Because the guard works for the security company and not the business, he can serve as objective third-party in the event an employee faces termination due to some illegal activity. That also includes testifying in court in more severe instances.

Another reason to keep records regards liability.

“Records for emergency incidents, such as where someone gets hurt, protects the business from liability,” Kuhn said. “It also saves the business owner or employee from having to keep records.”

6. You Have Concern Over Safety Issues

“If you think you have one or two safety issues, in reality, you probably have dozens,” Kuhn said. “Having someone dedicated to safety, who knows what to look for, who can pick apart what’s safe and unsafe and needs to be improved upon is very useful. A security guard would know what to look for.”

7. You Serve Alcohol on the Premises

Anywhere alcohol is served, especially in excess, is a good place to have a security guard present. A business’s liability can get expensive if a fight breaks out resulting in injury to persons or property.

“The guard’s presence acts as a deterrent,” Kuhn said. “He can move quickly to prevent incidents before they escalate.”

8. You Have Building Traffic Concerns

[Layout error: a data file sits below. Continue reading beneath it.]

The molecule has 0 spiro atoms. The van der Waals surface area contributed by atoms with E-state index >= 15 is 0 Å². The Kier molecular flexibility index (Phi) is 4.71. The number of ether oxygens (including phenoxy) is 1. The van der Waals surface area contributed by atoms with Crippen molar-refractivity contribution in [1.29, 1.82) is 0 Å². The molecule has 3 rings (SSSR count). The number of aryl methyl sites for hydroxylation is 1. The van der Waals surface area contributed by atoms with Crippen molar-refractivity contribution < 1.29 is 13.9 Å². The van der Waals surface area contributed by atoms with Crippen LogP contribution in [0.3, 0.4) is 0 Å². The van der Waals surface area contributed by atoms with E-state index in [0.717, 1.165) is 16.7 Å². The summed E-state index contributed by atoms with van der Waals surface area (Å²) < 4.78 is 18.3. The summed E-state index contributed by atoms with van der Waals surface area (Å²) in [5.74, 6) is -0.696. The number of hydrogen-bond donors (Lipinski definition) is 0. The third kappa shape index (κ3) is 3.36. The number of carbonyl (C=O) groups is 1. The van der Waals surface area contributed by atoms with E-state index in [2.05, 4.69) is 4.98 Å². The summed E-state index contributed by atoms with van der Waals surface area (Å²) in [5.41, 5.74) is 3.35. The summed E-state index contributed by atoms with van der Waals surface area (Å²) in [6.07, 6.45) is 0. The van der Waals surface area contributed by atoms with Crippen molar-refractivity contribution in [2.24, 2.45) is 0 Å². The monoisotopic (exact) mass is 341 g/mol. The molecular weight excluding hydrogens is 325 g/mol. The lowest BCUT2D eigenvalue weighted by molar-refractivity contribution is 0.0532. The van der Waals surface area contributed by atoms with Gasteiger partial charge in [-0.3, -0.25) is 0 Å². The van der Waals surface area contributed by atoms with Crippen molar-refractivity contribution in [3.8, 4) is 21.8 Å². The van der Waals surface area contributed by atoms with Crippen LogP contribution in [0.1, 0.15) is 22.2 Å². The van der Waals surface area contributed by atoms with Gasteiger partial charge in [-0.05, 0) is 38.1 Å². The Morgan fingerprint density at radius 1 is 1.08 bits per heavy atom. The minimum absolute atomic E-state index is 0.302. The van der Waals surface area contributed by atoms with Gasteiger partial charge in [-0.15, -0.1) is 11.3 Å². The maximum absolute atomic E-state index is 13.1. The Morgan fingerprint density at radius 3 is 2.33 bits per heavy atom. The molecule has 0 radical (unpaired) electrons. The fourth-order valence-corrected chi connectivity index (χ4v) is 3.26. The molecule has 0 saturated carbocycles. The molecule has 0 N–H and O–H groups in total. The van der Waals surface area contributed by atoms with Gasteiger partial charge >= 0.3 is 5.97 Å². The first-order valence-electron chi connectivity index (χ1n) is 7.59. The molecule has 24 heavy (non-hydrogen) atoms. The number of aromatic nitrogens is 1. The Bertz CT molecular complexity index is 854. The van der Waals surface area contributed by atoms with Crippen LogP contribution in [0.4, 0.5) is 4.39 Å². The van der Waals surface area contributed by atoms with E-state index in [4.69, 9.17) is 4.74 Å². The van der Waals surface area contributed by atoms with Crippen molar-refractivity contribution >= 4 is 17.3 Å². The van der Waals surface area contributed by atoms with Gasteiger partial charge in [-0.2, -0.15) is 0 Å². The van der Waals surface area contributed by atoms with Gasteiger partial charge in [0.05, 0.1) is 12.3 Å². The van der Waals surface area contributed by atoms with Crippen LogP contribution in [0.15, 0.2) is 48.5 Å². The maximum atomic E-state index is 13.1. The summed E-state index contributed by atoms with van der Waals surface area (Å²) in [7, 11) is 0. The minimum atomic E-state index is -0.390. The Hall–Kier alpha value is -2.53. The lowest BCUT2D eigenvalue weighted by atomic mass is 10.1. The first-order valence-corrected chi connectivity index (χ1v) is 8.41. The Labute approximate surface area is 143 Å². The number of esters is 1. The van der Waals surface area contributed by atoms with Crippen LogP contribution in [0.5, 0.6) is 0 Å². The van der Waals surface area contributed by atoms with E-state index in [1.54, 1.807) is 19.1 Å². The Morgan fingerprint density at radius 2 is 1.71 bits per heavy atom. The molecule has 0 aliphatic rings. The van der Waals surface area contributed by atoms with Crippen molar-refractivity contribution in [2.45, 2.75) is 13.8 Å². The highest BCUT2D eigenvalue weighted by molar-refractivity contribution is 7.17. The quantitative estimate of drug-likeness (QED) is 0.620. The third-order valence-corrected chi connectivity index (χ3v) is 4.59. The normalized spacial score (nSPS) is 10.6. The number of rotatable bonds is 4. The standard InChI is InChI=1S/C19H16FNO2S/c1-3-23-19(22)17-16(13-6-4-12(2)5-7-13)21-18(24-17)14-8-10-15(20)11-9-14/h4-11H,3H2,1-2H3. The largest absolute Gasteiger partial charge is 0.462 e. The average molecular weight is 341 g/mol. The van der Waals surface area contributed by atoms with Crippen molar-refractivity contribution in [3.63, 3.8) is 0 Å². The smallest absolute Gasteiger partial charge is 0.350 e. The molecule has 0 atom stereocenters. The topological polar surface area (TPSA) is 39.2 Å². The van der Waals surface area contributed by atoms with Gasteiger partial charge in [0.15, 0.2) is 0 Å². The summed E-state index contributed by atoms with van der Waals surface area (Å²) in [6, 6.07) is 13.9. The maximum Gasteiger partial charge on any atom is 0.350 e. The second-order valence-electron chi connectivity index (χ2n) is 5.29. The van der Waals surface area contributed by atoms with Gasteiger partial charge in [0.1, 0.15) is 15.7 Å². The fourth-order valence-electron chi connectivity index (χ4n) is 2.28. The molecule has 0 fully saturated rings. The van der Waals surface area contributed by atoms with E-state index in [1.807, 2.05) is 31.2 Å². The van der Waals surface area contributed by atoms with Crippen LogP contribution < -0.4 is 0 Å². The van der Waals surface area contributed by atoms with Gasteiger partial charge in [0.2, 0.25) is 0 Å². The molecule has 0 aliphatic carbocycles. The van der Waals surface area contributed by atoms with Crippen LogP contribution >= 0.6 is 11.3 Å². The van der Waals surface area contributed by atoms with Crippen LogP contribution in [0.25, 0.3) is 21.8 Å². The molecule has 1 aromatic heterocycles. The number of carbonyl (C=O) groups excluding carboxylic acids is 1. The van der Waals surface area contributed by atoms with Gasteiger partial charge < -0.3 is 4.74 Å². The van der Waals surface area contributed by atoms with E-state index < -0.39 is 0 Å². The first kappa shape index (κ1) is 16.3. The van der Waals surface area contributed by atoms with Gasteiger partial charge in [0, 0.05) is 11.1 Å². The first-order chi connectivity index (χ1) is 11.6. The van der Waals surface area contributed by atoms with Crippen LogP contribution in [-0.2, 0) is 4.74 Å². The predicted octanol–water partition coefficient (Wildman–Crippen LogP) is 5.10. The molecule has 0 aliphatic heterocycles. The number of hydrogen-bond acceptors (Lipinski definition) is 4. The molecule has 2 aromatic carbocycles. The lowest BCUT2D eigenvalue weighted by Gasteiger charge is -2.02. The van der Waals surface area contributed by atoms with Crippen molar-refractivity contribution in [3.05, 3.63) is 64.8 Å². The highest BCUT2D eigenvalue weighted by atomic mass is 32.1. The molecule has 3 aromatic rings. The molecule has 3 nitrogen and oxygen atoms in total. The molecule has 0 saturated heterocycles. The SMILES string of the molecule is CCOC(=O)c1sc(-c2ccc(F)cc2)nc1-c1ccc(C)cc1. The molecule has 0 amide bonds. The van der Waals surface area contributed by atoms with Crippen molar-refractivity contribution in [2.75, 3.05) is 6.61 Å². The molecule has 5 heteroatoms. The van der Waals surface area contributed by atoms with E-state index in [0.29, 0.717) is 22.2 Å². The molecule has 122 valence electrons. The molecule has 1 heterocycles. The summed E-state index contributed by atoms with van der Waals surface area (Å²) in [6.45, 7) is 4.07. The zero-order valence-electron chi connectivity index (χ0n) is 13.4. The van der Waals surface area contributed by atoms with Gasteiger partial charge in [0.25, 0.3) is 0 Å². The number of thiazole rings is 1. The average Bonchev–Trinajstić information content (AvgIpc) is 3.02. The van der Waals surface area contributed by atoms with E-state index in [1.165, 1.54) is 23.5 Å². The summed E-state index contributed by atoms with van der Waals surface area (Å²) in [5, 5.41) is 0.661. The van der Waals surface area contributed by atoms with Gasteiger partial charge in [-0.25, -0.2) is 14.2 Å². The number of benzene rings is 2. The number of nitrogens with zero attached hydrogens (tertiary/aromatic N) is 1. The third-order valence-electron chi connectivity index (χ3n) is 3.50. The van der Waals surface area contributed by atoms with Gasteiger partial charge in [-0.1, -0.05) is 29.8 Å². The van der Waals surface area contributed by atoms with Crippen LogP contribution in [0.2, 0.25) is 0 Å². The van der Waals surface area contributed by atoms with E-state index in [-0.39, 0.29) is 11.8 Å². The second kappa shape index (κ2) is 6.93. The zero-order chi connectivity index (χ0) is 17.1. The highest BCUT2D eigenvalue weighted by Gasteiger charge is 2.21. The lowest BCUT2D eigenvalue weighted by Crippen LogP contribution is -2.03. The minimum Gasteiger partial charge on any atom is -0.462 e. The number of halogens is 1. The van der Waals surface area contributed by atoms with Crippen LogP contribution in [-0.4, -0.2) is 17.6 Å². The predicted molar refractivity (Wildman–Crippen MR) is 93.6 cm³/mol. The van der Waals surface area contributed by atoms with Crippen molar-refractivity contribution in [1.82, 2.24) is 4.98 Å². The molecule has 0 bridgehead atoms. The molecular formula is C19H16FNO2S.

Businesses that have a lot of people entering and exiting a building can utilize guards to monitor traffic, check people in and out and give out IDs or name tags.

“The physical presence of a professional, courteous guard puts the public at ease and creates a safer environment that criminals will be less inclined to target,” Kuhn said. “It also sends a signal that you care about public safety and are taking steps to protect your customers or visitors.”

9. Your Safety Program is Stretched Thin

Security guards can help with a company’s safety program.

“Industrial or construction companies, for example, will often have a safety officer,” Kuhn said. “In smaller businesses, that person could also be the job foreman who puts the priority on performing his foreman duties rather than addressing safety concerns. In cases like that, a security guard can serve the role of safety officer, sit in on safety meetings or chair the safety committee.”

10. You Need Help in Emergency Situations

Security guards are equipped to manage a range of emergencies, including physical altercations, medical emergencies or criminal incidents. They will have the presence of mind to act responsibly and sensibly regardless of the circumstance.

“For that reason and more it’s smart to have a well-trained, licensed guard from a reputable company protecting your business,” Kuhn said.

Security Guard Photo via Shutterstock

Paul Chaney Paul Chaney is a Staff Writer for Small Business Trends. He covers industry news, including interviews with executives and industry leaders about the products, services and trends affecting small businesses, drawing on his 20 years of marketing knowledge. Formerly, he was editor of Web Marketing Today and a contributing editor for Practical Ecommerce.